In an embodiment, the TEC 114 may comprise a radial geometry, such as that depicted in FIG. 1E, for example. In other embodiments, the TEC 114 may comprise other geometries such as a rectangular geometry, for example. In an embodiment a footprint 125 of the first electrode 122 may be greater than a footprint 128 of the second electrode 124. In an embodiment, the footprint 128 of the second electrode 124 may be less than about one half of the footprint 125 with the first electrode 122. In an embodiment, the footprint 128 of the second electrode 124 may be within the footprint 125 of the first electrode 122.

In FIG. 3D, a dielectric material 116 may optionally be formed on the top surface 103 of the dummy die 118, adjacent the TEC 114. Conductive structures (not shown), may be formed within the dielectric material 116, and may electrically connect electrodes 122, 124 to other elements within a package structure, such as package structure 100 of FIG. 1A for example. In an embodiment, a gate electrode 134 may be attached/formed on one or more of the thermoelectric material 126 or on the second side 105 of the dummy die 118 (FIG. 3E). In an embodiment, the gate electrodes 134 may comprise a conductive material, such as a copper or copper containing alloy material, for example, and may comprise any suitable geometry. In an embodiment, the cooling performance of the TEC 114 structure may be optimized by applying a gate voltage to one or more of the gate electrodes 134.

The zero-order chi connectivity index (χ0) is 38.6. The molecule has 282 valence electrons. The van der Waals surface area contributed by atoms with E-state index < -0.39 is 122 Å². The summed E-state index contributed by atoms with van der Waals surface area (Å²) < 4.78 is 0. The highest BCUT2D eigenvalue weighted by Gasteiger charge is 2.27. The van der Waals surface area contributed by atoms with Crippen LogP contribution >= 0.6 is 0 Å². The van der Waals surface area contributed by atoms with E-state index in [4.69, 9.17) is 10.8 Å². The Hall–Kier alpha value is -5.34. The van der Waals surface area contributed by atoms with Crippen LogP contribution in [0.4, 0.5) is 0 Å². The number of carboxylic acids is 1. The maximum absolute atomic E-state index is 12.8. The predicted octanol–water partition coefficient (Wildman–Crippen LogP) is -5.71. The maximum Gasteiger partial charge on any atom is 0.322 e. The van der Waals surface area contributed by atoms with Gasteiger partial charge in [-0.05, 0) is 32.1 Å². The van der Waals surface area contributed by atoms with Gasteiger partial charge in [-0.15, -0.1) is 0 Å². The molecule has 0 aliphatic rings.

The thermoelectric material 126, which may comprise a semiconductor material, may be tuned in terms of the number of carriers (and therefore its Fermi level) such as holes or electrons, within the thermoelectric material 126. By applying a gate voltage to the gate electrode structures 134 that maximizes/tunes a Seebeck coefficient, zT (V/K) of the thermoelectric material 126, the cooling capabilities of the TEC 114 may be improved. In an embodiment, the gate voltage can be applied through interconnect structures that may be electrically coupled to the gate electrodes structures 134, upon attachment of the TEC 114 to a die, such as the first die 104 of FIG. 1A.